CS Chris Smith
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Who'd be a front end developer?

by Chris Smith

I'm going to try to explain what a front end developer does, or, at least, should be doing, for those that don't know.

Imagine you've been tasked with designing a poster. You're given the text and a selection images and you arrange them in a pleasing way. Job done.

That's all front end dev really is, right? Errr... no. Not by a long way.


Now imagine that you're told your poster can magically change size. Spooky. In fact, it can be any size, so you need to make all the content flow and adapt so that it still always looks pleasing whether it's a square, a tall column or a long landscape view. I mean, your poster might even be glued onto the face of a watch (pushing the metaphor to breaking point). So, any size. How much longer does it take you now?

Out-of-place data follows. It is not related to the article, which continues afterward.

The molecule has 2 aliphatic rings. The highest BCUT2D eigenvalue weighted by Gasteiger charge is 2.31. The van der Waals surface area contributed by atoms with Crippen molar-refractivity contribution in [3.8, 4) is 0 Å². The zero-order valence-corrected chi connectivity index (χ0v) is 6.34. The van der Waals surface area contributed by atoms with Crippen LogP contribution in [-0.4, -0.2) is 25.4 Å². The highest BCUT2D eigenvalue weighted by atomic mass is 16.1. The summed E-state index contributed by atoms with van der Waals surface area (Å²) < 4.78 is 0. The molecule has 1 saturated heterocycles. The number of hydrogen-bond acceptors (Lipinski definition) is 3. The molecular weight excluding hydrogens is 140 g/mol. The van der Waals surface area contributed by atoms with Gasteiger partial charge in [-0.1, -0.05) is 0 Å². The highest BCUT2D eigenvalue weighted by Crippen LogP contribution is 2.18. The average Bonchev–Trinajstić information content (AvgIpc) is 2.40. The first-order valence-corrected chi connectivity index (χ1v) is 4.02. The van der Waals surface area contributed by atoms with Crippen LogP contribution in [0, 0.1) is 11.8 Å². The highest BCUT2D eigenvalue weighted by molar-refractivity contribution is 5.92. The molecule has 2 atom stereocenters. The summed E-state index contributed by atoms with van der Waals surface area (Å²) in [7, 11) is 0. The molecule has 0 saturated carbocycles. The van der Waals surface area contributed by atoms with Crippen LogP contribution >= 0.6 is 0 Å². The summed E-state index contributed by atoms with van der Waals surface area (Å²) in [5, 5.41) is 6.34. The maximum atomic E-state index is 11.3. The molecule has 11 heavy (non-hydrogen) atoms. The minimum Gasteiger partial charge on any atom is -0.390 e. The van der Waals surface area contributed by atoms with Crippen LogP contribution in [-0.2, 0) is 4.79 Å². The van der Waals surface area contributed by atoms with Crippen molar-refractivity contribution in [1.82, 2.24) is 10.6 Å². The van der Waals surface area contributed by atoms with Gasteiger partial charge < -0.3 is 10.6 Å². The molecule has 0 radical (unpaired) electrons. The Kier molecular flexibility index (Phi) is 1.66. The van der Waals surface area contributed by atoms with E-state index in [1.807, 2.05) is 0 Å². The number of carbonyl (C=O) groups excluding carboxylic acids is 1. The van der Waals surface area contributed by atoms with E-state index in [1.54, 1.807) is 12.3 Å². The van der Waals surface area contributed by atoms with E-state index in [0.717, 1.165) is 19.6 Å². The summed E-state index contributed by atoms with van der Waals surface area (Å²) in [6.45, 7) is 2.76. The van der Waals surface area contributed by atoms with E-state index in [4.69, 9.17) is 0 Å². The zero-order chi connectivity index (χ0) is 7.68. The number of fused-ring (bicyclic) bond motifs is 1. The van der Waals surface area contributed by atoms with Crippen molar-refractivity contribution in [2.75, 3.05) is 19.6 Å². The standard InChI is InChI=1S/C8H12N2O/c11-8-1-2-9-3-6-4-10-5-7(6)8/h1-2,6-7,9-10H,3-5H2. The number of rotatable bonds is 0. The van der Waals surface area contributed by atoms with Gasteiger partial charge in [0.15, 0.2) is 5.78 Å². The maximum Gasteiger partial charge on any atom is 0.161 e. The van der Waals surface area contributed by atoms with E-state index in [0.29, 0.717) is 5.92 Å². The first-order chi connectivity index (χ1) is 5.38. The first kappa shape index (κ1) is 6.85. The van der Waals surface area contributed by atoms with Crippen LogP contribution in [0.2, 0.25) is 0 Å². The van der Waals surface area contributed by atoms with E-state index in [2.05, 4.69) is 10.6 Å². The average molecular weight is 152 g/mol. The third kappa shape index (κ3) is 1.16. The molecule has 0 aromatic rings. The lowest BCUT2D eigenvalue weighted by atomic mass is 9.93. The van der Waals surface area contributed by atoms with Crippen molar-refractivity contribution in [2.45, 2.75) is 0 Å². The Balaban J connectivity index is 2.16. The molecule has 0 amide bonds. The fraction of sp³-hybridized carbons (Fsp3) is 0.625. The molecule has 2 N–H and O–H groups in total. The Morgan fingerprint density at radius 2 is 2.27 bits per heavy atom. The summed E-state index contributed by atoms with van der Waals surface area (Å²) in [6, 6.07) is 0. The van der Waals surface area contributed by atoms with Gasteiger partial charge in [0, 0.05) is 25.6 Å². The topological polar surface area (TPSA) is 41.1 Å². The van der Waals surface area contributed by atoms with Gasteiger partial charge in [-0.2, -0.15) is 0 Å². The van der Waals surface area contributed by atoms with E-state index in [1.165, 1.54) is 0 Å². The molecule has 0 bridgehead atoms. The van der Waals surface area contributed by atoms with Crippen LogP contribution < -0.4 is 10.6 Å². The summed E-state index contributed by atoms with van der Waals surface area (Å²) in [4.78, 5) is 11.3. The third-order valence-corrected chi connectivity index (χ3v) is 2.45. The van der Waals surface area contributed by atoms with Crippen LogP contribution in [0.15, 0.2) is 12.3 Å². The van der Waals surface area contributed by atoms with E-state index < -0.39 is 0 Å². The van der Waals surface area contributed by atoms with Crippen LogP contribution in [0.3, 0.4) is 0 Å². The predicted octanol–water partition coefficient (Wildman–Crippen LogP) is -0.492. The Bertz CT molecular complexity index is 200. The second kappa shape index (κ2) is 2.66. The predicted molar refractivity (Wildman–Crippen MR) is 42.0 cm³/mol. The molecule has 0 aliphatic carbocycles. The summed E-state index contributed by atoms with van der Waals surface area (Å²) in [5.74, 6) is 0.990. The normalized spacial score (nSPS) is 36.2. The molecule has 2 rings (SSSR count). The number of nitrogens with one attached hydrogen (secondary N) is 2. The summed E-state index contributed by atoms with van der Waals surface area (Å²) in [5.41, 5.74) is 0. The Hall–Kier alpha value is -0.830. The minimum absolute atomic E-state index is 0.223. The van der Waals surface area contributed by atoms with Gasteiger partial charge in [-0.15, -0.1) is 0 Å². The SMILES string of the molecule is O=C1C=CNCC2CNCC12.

But it's not just size that varies. The different bits of content, text and images, are not all given to you up front. They may become available to use at different times and you don't always know what they will look like. But plan how you will display them at all sizes anyway. If things are available at different times but they flow, one after another, then how do you stop them jumping about as they're added? If something's taking a while to show up, how do you let people know it's on its way? Hmm, bit more to think about.


If this hadn't become challenging enough, now you've got to think about making your poster content available to everyone. That's people who use other languages and even people who can't see it. It needs to be set up in a way which allows text to be available to translate and the layout flexible enough to also show right-to-left languages such as Arabic. That means not saying this text goes on the left but this text goes at the start of the line. For those that can't see it, you need to describe everything in words that can be read aloud - audio description.

Real world

Shattering the metaphor (finally) and bringing it back to the web these considerations are known as responsive design (sizing), loading strategy (content availability) and accessibility (available to everyone).

And that's not even it. There's also performance (speed), user experience, branding, search engine optimisation for public sites, knowing which browser features you can and can't use.

Easy, right?